Effects on NHS Patients

There are indications that some trusts are giving preference to private patients to the detriment of NHS patients. For example, the Royal Marsden says in the section of its Forward Plan [1] outlining how the trust informed governors:

Governors agreed to the development and implementation of a strategy for an increase in private activity. This is expected to achieve a business of £100m (50 – 60%) increase as soon as realistically possible.

In 2011/12 private patient income was £51m so “a business of £100m” is a significant increase in the number of private patients. However, the trust also says in its Forward Plan:

Without new investment in hospital capacity any further increase in private capacity is likely to require a reduction in NHS capacity.

This indicates that the trust will treat fewer NHS patients. The trust says that it will increase the numbers of private patients and it will need to decrease the numbers of NHS patients. If private patient income is to benefit NHS patients then an increase in the number of private patients should lead to an increase in NHS patients.

The University Hospital Southampton NHS Foundation Trust has problems achieving the 18 week target for cancer patients and the May 2012 board papers [2] says that the trust agreed with commissioners to move 250 patients from the trust’s waiting list to private providers.

However an RTT recovery plan has been signed off with commissioners which will see commissioners supporting the movement of up to 250 patients directly from the UHS backlog to private sector providers. This provides a level of mitigation for the by specialty performance to be delivered in full by the end of Q2.

Meanwhile, the same board papers [3] says that a priority area for the trust’s sustainability is:

Diversification of Income. Training and increase volumes of private patients.

These two statements say that the trust has problems providing its core purpose, which is to provide services for NHS patients, yet it plans to increase the number of private patients it treats. This raises the question of why the trust is keen to distract itself with private patients when it has problems treating NHS patients, so much that it has to transfer those patients to private providers?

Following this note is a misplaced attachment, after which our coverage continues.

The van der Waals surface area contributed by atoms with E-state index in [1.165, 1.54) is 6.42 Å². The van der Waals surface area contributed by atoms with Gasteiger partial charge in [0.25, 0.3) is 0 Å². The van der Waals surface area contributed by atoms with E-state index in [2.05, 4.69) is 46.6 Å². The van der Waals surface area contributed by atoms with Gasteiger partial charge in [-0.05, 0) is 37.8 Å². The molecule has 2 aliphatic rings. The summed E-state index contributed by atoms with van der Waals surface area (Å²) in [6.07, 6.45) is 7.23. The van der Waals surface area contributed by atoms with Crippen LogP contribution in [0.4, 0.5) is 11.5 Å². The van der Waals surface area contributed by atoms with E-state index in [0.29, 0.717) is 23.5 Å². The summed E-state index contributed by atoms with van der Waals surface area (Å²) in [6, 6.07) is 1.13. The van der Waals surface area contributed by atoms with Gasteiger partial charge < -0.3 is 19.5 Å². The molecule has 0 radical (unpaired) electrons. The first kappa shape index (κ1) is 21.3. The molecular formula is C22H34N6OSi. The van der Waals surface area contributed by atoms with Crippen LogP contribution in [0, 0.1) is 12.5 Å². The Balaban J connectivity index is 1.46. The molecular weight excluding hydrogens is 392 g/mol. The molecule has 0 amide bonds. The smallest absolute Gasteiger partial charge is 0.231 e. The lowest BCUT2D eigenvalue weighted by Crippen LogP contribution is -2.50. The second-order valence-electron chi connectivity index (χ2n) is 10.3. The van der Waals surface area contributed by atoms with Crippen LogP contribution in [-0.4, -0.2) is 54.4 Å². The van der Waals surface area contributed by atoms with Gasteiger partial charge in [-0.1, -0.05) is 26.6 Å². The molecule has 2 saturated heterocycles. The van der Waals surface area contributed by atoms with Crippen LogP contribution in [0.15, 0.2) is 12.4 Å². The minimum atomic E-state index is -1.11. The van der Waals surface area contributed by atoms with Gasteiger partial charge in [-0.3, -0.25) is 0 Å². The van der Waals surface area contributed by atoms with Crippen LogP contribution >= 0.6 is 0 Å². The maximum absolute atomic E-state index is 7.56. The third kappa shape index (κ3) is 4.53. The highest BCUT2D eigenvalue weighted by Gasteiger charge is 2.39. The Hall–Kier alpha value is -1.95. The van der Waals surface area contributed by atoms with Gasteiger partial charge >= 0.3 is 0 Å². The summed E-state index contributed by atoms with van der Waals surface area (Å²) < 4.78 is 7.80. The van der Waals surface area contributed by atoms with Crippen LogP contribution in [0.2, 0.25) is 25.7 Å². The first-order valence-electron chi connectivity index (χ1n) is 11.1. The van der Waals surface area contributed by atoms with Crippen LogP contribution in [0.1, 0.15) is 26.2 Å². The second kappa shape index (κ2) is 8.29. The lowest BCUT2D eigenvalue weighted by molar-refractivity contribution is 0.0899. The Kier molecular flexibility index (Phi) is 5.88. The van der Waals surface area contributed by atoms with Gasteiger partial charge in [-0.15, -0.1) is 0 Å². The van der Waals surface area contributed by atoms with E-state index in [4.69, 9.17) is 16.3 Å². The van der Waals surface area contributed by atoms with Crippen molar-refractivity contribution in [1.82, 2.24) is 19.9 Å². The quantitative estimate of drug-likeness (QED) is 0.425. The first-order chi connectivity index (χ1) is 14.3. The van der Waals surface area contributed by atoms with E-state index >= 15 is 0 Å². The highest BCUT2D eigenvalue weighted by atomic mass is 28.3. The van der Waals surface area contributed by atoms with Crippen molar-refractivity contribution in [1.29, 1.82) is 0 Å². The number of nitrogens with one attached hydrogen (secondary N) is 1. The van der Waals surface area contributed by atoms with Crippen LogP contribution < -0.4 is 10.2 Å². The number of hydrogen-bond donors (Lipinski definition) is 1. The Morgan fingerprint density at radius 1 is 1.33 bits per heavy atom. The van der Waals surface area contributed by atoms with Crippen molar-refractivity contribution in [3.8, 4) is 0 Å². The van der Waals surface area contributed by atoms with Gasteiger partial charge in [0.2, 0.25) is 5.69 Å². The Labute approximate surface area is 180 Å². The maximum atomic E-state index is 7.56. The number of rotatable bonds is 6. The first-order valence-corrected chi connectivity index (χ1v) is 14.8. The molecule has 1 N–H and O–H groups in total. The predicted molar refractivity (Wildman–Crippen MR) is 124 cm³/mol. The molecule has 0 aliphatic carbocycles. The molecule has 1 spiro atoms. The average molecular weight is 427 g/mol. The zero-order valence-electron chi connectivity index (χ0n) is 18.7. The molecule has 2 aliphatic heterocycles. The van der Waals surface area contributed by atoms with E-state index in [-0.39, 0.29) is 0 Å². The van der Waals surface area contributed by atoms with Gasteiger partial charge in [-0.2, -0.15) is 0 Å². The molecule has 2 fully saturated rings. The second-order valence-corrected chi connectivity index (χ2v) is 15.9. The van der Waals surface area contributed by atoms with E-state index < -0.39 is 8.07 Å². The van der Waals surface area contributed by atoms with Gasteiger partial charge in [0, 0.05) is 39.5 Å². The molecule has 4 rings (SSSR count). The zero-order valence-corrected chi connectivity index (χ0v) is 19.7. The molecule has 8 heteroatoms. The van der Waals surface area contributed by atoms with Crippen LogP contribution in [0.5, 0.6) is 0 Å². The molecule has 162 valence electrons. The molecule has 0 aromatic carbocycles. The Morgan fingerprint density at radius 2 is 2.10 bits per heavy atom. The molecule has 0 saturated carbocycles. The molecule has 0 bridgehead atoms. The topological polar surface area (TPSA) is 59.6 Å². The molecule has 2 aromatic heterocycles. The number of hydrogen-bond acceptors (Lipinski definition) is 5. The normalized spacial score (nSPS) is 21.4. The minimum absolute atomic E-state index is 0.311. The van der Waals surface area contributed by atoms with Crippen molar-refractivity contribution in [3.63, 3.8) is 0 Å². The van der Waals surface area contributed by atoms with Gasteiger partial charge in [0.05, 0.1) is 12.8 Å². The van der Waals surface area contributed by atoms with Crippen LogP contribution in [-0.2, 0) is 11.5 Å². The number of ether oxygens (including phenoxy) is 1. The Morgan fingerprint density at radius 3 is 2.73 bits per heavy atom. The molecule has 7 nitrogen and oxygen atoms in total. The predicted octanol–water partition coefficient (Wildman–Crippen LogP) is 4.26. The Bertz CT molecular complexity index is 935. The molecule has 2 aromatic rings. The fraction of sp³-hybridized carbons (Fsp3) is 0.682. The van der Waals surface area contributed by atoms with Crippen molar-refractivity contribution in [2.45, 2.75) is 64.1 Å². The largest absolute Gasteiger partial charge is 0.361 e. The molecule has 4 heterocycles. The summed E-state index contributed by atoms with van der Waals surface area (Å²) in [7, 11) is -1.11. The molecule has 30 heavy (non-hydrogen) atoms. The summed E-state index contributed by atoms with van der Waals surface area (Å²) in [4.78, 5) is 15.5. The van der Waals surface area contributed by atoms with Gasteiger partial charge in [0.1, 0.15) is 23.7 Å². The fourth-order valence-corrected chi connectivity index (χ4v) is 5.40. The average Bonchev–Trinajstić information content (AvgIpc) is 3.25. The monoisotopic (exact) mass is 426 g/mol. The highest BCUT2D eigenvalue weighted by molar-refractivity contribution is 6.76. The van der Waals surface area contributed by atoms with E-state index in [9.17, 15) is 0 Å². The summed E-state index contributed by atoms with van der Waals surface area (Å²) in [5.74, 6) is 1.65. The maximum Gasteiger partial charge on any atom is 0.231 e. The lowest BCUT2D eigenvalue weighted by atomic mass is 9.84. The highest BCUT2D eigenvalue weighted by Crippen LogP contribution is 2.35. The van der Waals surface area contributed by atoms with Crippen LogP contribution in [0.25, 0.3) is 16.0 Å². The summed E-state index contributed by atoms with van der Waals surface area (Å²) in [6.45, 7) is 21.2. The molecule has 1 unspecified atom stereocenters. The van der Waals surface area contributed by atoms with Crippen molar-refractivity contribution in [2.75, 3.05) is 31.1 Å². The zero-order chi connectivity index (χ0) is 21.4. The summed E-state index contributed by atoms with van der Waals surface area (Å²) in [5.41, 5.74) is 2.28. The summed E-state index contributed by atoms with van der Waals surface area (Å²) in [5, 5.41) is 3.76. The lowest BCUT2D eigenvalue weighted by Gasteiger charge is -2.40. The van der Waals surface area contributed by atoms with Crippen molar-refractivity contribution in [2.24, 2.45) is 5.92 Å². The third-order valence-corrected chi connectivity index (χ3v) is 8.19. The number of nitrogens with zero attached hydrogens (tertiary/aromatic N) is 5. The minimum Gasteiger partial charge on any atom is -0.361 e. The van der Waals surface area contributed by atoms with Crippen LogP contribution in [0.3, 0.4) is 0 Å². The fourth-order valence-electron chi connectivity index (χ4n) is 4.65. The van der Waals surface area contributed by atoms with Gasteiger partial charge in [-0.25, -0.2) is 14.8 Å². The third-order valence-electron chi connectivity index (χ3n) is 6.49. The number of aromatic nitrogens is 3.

The Dudley Group’s CarePlus private unit delivers dermatological services of a low clinical value that NHS commissioners no longer fund. However, the trust’s Annual Report [4] says that the trust has problems delivering capacity for maternity:

To continue providing safe, effective care for women and their babies accepted for delivery at Russells Hall Hospital, we have reluctantly taken the decision to temporarily limit future bookings to the maternity unit for a period of 12 months from April 2012 while we look into the feasibility of increasing capacity to meet demand.

This indicates that the trust is turning away mothers-to-be because of capacity issues, but they still have the capacity to provide private patients with treatments that have low clinical value.

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[1] www.monitor-nhsft.gov.uk/sites/all/modules/fckeditor/plugins/ktbrowser/_openTKFile.php?id=10781
[2] Key Performance Indicators, p74 www.uhs.nhs.uk/Media/TBFiles/TBfiles2012/PapersTrustBoard29thMay2012.pdf
[3] Ibid, 5 Year CIP Update, p105
[4] www.monitor-nhsft.gov.uk/sites/all/modules/fckeditor/plugins/ktbrowser/_openTKFile.php?id=12991